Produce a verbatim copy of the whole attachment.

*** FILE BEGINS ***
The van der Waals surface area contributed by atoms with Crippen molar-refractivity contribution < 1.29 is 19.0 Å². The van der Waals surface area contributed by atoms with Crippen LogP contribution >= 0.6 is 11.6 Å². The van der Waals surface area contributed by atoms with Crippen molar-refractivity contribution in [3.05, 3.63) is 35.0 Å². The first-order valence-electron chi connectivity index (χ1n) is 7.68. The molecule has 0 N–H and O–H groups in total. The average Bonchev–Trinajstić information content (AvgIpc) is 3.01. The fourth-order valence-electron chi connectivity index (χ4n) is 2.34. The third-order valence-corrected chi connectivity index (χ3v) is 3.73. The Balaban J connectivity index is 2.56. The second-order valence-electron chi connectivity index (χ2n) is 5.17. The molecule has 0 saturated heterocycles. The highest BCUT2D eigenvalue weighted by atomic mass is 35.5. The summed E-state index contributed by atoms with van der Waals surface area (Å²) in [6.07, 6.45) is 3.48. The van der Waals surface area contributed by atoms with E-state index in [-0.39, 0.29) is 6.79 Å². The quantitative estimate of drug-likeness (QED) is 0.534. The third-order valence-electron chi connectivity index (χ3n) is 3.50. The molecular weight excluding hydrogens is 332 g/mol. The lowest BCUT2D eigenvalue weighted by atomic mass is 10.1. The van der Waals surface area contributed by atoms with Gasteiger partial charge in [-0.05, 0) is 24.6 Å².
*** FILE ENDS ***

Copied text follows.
The van der Waals surface area contributed by atoms with Crippen molar-refractivity contribution < 1.29 is 19.0 Å². The van der Waals surface area contributed by atoms with Crippen LogP contribution >= 0.6 is 11.6 Å². The van der Waals surface area contributed by atoms with Crippen molar-refractivity contribution in [3.05, 3.63) is 35.0 Å². The first-order valence-electron chi connectivity index (χ1n) is 7.68. The molecule has 0 N–H and O–H groups in total. The average Bonchev–Trinajstić information content (AvgIpc) is 3.01. The fourth-order valence-electron chi connectivity index (χ4n) is 2.34. The third-order valence-corrected chi connectivity index (χ3v) is 3.73. The Balaban J connectivity index is 2.56. The second-order valence-electron chi connectivity index (χ2n) is 5.17. The molecule has 0 saturated heterocycles. The highest BCUT2D eigenvalue weighted by atomic mass is 35.5. The summed E-state index contributed by atoms with van der Waals surface area (Å²) in [6.07, 6.45) is 3.48. The van der Waals surface area contributed by atoms with E-state index in [-0.39, 0.29) is 6.79 Å². The quantitative estimate of drug-likeness (QED) is 0.534. The third-order valence-electron chi connectivity index (χ3n) is 3.50. The molecular weight excluding hydrogens is 332 g/mol. The lowest BCUT2D eigenvalue weighted by atomic mass is 10.1. The van der Waals surface area contributed by atoms with Gasteiger partial charge in [-0.05, 0) is 24.6 Å².